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Factors Affecting COVID-19 Outcomes in Cancer Patients: A First Report From Guy's Cancer Center in London

Research output: Contribution to journalArticle

Beth Russell, Charlotte Moss, Sophie Papa, Sheeba Irshad, Paul Ross, James Spicer, Shahram Kordasti, Danielle Crawley, Harriet Wylie, Fidelma Cahill, Anna Haire, Kamarul Zaki, Fareen Rahman, Ailsa Sita-Lumsden, Debra Josephs, Deborah Enting, Mary Lei, Sharmistha Ghosh, Claire Harrison, Angela Swampillai & 14 more Elinor Sawyer, Andrea D'Souza, Simon Gomberg, Paul Fields, David Wrench, Kavita Raj, Mary Gleeson, Kate Bailey, Richard Dillon, Matthew Streetly, Anne Rigg, Richard Sullivan, Saoirse Dolly, Mieke Van Hemelrijck

Original languageEnglish
Article number1279
JournalFrontiers in oncology
Published22 Jul 2020


  • CovidCancerPaper_Update_with TC

    CovidCancerPaper_Update_with_TC.docx, 130 KB, application/vnd.openxmlformats-officedocument.wordprocessingml.document

    Uploaded date:29 Sep 2020

King's Authors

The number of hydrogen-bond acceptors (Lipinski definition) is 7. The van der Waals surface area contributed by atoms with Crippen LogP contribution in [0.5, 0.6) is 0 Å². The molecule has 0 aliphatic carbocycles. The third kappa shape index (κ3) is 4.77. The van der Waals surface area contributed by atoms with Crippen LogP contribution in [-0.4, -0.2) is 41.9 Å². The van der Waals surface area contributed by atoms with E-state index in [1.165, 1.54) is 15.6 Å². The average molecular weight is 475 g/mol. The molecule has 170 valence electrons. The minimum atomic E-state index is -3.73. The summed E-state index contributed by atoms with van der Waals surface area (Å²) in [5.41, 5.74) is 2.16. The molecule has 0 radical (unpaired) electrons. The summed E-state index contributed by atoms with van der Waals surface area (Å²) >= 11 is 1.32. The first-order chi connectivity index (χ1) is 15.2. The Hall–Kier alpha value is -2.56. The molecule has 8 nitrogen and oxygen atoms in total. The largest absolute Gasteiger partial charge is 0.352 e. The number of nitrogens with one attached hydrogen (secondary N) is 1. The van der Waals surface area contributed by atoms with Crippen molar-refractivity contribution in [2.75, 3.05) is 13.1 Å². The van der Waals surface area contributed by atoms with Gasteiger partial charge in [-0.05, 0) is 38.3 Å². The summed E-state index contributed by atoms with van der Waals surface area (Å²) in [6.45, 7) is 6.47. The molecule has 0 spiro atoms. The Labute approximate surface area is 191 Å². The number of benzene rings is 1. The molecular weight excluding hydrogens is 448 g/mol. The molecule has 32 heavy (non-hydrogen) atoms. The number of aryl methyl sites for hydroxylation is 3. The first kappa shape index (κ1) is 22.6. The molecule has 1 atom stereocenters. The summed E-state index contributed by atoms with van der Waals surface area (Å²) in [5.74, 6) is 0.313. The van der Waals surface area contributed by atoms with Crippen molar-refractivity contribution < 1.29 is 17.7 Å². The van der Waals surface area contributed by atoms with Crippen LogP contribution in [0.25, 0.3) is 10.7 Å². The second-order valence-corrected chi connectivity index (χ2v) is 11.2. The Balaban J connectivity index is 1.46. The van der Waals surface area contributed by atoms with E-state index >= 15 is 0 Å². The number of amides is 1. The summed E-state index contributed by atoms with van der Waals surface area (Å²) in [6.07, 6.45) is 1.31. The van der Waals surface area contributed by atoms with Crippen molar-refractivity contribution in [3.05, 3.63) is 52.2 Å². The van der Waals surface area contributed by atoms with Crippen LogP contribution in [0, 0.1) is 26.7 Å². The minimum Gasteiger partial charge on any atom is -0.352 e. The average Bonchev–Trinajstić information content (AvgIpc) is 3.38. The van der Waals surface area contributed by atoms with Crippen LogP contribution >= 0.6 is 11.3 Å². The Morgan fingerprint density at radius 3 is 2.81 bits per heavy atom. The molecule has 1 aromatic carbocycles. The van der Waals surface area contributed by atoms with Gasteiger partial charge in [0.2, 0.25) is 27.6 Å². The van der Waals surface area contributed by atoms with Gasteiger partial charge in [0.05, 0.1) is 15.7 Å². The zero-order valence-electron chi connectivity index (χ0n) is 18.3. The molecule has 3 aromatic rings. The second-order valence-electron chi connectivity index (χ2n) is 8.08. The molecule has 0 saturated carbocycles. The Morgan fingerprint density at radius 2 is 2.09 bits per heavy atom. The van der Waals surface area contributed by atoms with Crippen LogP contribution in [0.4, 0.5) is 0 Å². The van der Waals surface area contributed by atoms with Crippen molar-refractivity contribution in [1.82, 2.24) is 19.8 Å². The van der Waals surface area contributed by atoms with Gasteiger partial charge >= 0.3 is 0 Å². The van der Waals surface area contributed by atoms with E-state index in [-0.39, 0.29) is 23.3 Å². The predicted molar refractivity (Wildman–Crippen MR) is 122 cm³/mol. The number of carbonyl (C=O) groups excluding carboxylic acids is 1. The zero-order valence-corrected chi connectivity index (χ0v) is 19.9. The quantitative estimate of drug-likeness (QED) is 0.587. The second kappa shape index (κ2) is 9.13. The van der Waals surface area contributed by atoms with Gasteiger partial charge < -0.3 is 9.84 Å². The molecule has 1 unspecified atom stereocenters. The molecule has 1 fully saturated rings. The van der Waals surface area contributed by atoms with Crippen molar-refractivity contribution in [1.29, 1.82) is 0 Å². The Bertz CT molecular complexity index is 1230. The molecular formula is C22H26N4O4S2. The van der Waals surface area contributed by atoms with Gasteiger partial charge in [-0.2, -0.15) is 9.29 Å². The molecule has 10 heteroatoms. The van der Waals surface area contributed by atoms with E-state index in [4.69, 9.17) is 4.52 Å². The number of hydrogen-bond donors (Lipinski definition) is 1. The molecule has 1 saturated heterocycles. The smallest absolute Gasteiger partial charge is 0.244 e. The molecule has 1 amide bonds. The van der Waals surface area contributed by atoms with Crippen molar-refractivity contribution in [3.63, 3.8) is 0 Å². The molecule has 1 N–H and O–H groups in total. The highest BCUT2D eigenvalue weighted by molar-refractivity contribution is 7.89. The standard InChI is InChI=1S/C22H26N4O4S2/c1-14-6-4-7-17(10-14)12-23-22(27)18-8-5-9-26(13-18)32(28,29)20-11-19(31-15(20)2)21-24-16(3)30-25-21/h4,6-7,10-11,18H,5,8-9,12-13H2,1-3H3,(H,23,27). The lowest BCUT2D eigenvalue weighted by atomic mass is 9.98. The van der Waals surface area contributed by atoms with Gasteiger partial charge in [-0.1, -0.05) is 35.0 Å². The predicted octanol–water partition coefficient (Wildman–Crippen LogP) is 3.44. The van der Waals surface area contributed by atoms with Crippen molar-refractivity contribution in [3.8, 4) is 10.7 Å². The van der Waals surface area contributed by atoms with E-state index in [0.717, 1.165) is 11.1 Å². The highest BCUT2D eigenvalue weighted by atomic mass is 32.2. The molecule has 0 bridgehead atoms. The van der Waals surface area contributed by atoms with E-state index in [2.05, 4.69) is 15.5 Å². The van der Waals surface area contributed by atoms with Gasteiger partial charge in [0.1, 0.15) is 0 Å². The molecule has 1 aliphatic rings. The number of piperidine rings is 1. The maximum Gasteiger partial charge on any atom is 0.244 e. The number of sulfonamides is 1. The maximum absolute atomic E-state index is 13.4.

Background: There is insufficient evidence to support clinical decision-making for cancer patients diagnosed with COVID-19 due to the lack of large studies. Methods: We used data from a single large UK Cancer Center to assess the demographic/clinical characteristics of 156 cancer patients with a confirmed COVID-19 diagnosis between 29 February and 12 May 2020. Logistic/Cox proportional hazards models were used to identify which demographic and/or clinical characteristics were associated with COVID-19 severity/death. Results: 128 (82%) presented with mild/moderate COVID-19 and 28 (18%) with a severe case of the disease. An initial cancer diagnosis >24 months before COVID-19 [OR: 1.74 (95% CI: 0.71–4.26)], presenting with fever [6.21 (1.76–21.99)], dyspnea [2.60 (1.00–6.76)], gastro-intestinal symptoms [7.38 (2.71–20.16)], or higher levels of C-reactive protein [9.43 (0.73–121.12)] were linked with greater COVID-19 severity. During a median follow-up of 37 days, 34 patients had died of COVID-19 (22%). Being of Asian ethnicity [3.73 (1.28–10.91)], receiving palliative treatment [5.74 (1.15–28.79)], having an initial cancer diagnosis >24 months before [2.14 (1.04–4.44)], dyspnea [4.94 (1.99–12.25)], and increased CRP levels [10.35 (1.05–52.21)] were positively associated with COVID-19 death. An inverse association was observed with increased levels of albumin [0.04 (0.01–0.04)]. Conclusions: A longer-established diagnosis of cancer was associated with increased severity of infection as well as COVID-19 death, possibly reflecting the effects a more advanced malignant disease has on this infection. Asian ethnicity and palliative treatment were also associated with COVID-19 death in cancer patients.

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